Half a million poor and disabled Americans left behind by Social Security

The 1,200 field offices of the Social Security Administration (SSA) have been closed for the past 20 months, with devastating effects for disabled Americans. Before the pandemic, more than 43 million Americans were cared for at SSA field offices; Those most in need of walk-in and on-demand services included people with low or no income, unstable housing, limited English proficiency, or significant physical or mental disabilities that were themselves barriers to access. With office closures, your inability to file applications and appeals and to correct bureaucratic errors has led to historically unprecedented declines in people receiving disability benefits from Social Security Disability Insurance (SSDI) or Supplemental Security Income ( SSI).

In fiscal year (FY) 2021, SSA awards of SSDI benefits for people with disabilities and their family members decreased 25 percent from fiscal year 2019. SSI Disability awards, given to people without much work history, fell further, down 30 percent.

Had SSI awards continued at the pre-pandemic level, there would have been 280,000 more SSI awards in the last two fiscal years. In fiscal year 2017-2019 pre-pandemic years, SSDI awards declined only modestly; Had that trend continued, there would have been 270,000 more SSDI awards in the last two fiscal years.

Even taking into account the fact that some SSI recipients what’s more receiving SSDI, these figures suggest that the operational difficulties SSA has faced since the pandemic began have resulted in an estimated 500,000 fewer Americans receiving disability benefits.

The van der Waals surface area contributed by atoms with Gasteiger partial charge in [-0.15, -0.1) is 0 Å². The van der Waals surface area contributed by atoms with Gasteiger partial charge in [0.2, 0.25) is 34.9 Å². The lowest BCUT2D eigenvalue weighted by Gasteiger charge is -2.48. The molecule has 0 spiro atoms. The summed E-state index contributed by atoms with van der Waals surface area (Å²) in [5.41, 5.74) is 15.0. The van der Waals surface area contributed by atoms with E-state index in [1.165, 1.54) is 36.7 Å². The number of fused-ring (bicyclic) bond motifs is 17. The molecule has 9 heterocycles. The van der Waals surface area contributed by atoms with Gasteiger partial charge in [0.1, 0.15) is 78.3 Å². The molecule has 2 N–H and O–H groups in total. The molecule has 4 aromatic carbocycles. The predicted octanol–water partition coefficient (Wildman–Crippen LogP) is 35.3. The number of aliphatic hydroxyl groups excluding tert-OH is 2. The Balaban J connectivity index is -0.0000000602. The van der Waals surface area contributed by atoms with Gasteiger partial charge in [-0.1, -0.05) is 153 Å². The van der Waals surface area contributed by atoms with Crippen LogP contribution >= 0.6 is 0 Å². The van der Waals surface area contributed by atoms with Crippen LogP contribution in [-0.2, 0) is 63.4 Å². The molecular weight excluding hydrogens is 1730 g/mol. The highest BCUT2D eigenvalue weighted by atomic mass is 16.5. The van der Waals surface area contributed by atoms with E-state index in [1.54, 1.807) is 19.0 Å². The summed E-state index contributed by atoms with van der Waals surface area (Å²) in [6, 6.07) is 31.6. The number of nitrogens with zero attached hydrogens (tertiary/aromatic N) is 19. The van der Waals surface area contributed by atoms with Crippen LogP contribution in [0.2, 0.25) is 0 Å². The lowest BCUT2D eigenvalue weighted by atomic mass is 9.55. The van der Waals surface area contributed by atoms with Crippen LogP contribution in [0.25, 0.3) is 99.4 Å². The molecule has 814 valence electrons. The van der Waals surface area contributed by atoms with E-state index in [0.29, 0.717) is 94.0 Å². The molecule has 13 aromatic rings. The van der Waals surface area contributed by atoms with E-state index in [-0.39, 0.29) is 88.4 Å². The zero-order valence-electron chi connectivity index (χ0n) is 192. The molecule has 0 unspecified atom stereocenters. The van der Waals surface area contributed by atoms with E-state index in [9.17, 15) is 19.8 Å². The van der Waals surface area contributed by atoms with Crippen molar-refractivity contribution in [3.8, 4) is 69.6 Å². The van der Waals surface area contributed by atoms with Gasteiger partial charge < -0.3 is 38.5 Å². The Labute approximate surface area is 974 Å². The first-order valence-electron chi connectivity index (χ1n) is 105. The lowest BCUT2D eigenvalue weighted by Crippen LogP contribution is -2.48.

The SSA admits that this decline in awards is a major problem, and its own internal analisis shows the alarming effects of field office closures. Just one month after the field offices closed in March 2020, SSI applications from retirement-age adults, disabled adults, and parents of disabled children decreased, respectively, by 55 percent, 32 percent, and 51 percent. percent in relation to the previous year’s figures.

The award decline has continued through the current period. SSDI and SSI awards for September 2021 decreased 34 and 42 percent, respectively, from the September 2019 figures.

SSI and SSDI beneficiaries are financially vulnerable and racially diverse group. The fact that 500,000 disabled Americans have been left behind is shocking and should spark serious discussion about affirmative corrective actions by the agency that are also consistent with President BidenJoe Biden US Bishops To Consider Whether Biden Should Receive Communion Barrels Of Congress Towards Year-End Clash Biden Turns On Former New Orleans Mayor Landrieu To Lead Infrastructure MORE‘s Executive order on “Promoting Racial Equity and Supporting Underserved Communities Through the Federal Government.”

SSA, with input from the White House, is finalizing plans for a partial reopening of its field offices in January. The reopening plan will combine remote work and office staffing. This is a critical step, but simply opening office doors will be woefully inadequate without a panoply of other measures.

As part of its planned reopenings, SSA must prioritize resources in the areas with the largest declines in SSI applications and awards and in field offices serving the largest low-income population areas. Hours could be extended into late afternoon and evening Monday through Friday and Saturday (like the US Post Office).